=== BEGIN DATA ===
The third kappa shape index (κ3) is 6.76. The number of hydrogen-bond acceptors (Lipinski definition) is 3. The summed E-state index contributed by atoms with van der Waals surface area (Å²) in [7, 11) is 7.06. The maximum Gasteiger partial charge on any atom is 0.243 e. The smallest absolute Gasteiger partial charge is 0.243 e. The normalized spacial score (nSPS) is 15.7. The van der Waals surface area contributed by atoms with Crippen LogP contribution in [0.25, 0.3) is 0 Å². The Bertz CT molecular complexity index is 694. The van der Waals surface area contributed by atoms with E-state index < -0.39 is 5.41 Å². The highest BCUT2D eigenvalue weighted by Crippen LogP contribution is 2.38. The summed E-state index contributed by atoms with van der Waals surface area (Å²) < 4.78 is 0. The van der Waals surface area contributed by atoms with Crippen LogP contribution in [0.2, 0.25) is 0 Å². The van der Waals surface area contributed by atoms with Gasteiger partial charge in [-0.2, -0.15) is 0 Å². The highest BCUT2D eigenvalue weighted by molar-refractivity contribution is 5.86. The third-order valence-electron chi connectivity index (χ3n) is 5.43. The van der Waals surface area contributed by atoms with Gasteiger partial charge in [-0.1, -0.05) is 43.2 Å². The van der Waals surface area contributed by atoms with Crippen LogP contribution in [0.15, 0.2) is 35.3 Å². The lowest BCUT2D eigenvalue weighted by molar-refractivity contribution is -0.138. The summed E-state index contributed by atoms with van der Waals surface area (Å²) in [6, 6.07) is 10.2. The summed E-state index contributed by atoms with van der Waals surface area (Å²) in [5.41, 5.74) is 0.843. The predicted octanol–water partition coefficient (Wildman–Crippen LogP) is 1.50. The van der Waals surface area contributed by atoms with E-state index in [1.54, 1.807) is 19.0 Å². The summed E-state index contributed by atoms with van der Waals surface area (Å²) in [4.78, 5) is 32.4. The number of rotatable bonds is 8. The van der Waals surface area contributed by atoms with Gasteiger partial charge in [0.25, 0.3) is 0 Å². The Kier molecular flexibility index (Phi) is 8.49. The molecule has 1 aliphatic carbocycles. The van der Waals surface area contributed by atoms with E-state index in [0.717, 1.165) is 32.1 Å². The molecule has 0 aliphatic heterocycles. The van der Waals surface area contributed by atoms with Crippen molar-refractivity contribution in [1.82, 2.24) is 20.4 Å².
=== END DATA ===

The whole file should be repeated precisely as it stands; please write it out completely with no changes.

The third kappa shape index (κ3) is 6.76. The number of hydrogen-bond acceptors (Lipinski definition) is 3. The summed E-state index contributed by atoms with van der Waals surface area (Å²) in [7, 11) is 7.06. The maximum Gasteiger partial charge on any atom is 0.243 e. The smallest absolute Gasteiger partial charge is 0.243 e. The normalized spacial score (nSPS) is 15.7. The van der Waals surface area contributed by atoms with Crippen LogP contribution in [0.25, 0.3) is 0 Å². The Bertz CT molecular complexity index is 694. The van der Waals surface area contributed by atoms with E-state index < -0.39 is 5.41 Å². The highest BCUT2D eigenvalue weighted by Crippen LogP contribution is 2.38. The summed E-state index contributed by atoms with van der Waals surface area (Å²) < 4.78 is 0. The van der Waals surface area contributed by atoms with Crippen LogP contribution in [0.2, 0.25) is 0 Å². The van der Waals surface area contributed by atoms with Gasteiger partial charge in [-0.2, -0.15) is 0 Å². The highest BCUT2D eigenvalue weighted by molar-refractivity contribution is 5.86. The third-order valence-electron chi connectivity index (χ3n) is 5.43. The van der Waals surface area contributed by atoms with Gasteiger partial charge in [-0.1, -0.05) is 43.2 Å². The van der Waals surface area contributed by atoms with Crippen LogP contribution in [0.15, 0.2) is 35.3 Å². The lowest BCUT2D eigenvalue weighted by molar-refractivity contribution is -0.138. The summed E-state index contributed by atoms with van der Waals surface area (Å²) in [6, 6.07) is 10.2. The summed E-state index contributed by atoms with van der Waals surface area (Å²) in [5.41, 5.74) is 0.843. The predicted octanol–water partition coefficient (Wildman–Crippen LogP) is 1.50. The van der Waals surface area contributed by atoms with E-state index in [1.54, 1.807) is 19.0 Å². The summed E-state index contributed by atoms with van der Waals surface area (Å²) in [4.78, 5) is 32.4. The number of rotatable bonds is 8. The van der Waals surface area contributed by atoms with Gasteiger partial charge in [0.25, 0.3) is 0 Å². The Kier molecular flexibility index (Phi) is 8.49. The molecule has 1 aliphatic carbocycles. The van der Waals surface area contributed by atoms with E-state index in [0.717, 1.165) is 32.1 Å². The molecule has 0 aliphatic heterocycles. The van der Waals surface area contributed by atoms with Crippen molar-refractivity contribution in [1.82, 2.24) is 20.4 Å².